The Gloucester club was approaching its Diamond Jubilee when Donald Crichton-Miller took the field for Scotland against Wales in Cardiff in February, 1931. He became the fifteenth player to be capped for his country while playing for Gloucester, but the first for a country other than England. Although he only played 27 games for the club between 1929 and 1931, the dynamic flank forward became a firm Kingsholm favourite and featured in some outstanding displays by his side.
Crichton-Miller was born in 1906, in San Remo, Italy where his father, the eminent psychiatrist Hugh Crichton-Miller, had a practice. Hugh Crichton-Miller went on to develop a treatment for shell shock victims while serving as a lieutenant-colonel in the 1914-18 war and in 1920 founded the Tavistock Clinic.
Donald attended Fettes College, Edinburgh from the age of thirteen and eventually became head of school and a leading member of the first XV. He went up to Pembroke College Cambridge in 1925 but played for London Scottish after the Varsity match, having failed to break into the university side. Competition for places was fierce and, although he played a number of 1st XV games for the university against leading club sides, it was not until 1928 that he won his only blue following an outstanding performance in a 20-3 Cambridge win over Leicester.
He played so well in the Varsity Match, which Cambridge won 14-10, that he was selected to play for Scotland versus The Rest in the final trial at Murrayfield. Scotland won 27-3, but he missed out on selection for the Home Internationals.
On leaving Cambridge, Donald Crichton-Miller took a teaching post at Monmouth High School and joined the Gloucester club at the start of the 1929-30 season. He proved a great asset and after a string of good performances, particularly in victories over Llanelli and Swansea, was chosen for the Barbarians’ annual Easter tour of South Wales. The Times said “Donald Crichton-Miller at his best has few equals as a quick-moving forward who can use hands or feet effectively in the loose.”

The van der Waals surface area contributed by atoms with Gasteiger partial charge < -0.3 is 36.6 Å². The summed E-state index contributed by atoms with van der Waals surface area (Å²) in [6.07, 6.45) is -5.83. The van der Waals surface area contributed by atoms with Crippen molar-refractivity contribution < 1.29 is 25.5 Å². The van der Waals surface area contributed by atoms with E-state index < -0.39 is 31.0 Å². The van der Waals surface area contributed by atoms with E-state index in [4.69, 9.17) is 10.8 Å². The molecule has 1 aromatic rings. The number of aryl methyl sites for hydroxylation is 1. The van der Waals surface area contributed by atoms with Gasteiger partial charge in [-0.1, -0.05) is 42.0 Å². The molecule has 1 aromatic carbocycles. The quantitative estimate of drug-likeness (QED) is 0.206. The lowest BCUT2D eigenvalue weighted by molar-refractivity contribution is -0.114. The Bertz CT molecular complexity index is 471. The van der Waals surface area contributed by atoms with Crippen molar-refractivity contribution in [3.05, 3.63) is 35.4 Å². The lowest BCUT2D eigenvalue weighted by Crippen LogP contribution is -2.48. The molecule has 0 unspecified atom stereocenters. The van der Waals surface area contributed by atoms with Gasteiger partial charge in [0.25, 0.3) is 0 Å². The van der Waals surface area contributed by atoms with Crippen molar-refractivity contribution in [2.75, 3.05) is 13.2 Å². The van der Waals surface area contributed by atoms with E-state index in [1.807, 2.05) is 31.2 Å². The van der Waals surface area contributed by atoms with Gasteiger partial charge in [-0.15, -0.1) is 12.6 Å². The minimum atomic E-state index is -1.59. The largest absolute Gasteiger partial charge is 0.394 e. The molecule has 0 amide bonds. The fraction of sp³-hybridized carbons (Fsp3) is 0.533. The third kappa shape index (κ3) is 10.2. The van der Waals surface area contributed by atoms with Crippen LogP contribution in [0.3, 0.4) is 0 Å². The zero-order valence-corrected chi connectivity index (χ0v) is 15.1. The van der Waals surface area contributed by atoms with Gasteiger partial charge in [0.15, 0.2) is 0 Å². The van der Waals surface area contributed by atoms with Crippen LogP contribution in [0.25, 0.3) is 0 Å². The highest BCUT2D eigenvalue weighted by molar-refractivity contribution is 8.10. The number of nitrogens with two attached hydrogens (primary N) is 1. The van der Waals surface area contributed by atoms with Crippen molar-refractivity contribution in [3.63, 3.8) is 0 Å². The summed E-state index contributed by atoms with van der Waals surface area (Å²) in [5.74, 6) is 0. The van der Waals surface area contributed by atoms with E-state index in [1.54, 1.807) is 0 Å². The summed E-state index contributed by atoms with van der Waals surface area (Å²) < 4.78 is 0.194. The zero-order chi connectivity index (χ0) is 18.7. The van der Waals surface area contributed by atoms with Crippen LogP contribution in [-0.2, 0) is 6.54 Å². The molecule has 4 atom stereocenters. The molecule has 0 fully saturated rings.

His second season with Gloucester was the climax of his rugby career. A good start to the club season drew the attention of the Scotland selectors and he was again chosen to play in the trials. A fine performance for Scotland against The Rest in the final Scottish trial at Hawick in which The Rest held Scotland to an 11-11 draw ensured his selection against Wales in Cardiff. He scored both Scotland’s tries in that game and was selected to play in all four internationals, although eventually missing the French game through injury. He also went on a second Barbarians Easter tour.
Crichton-Miller left Monmouth High School in 1931 to take up a post at Bryanston School in Dorset. He joined the Bath club and represented Hampshire in the County Championship. As a Bath and Hampshire player he played for London Counties against South Africa at Twickenham in October 1931 and went on a third South Wales Easter tour with the Barbarians later that season. He played against his old club at both Bath and Kingsholm and was on the losing side for Hampshire against Gloucestershire in the semi-final of the County Championship in 1934. He gained a further Scottish trial in 1932 but never again hit the heights that he had reached while at Kingsholm. He retired from senior rugby at the end of the 1933-34 season on taking up an appointment at Stowe School.
Donald Crichton-Miller went on to become headmaster of Taunton, Fettes and Stowe public schools and while headmaster continued to coach successive generations of schoolboys. He died, aged 90, in 1997.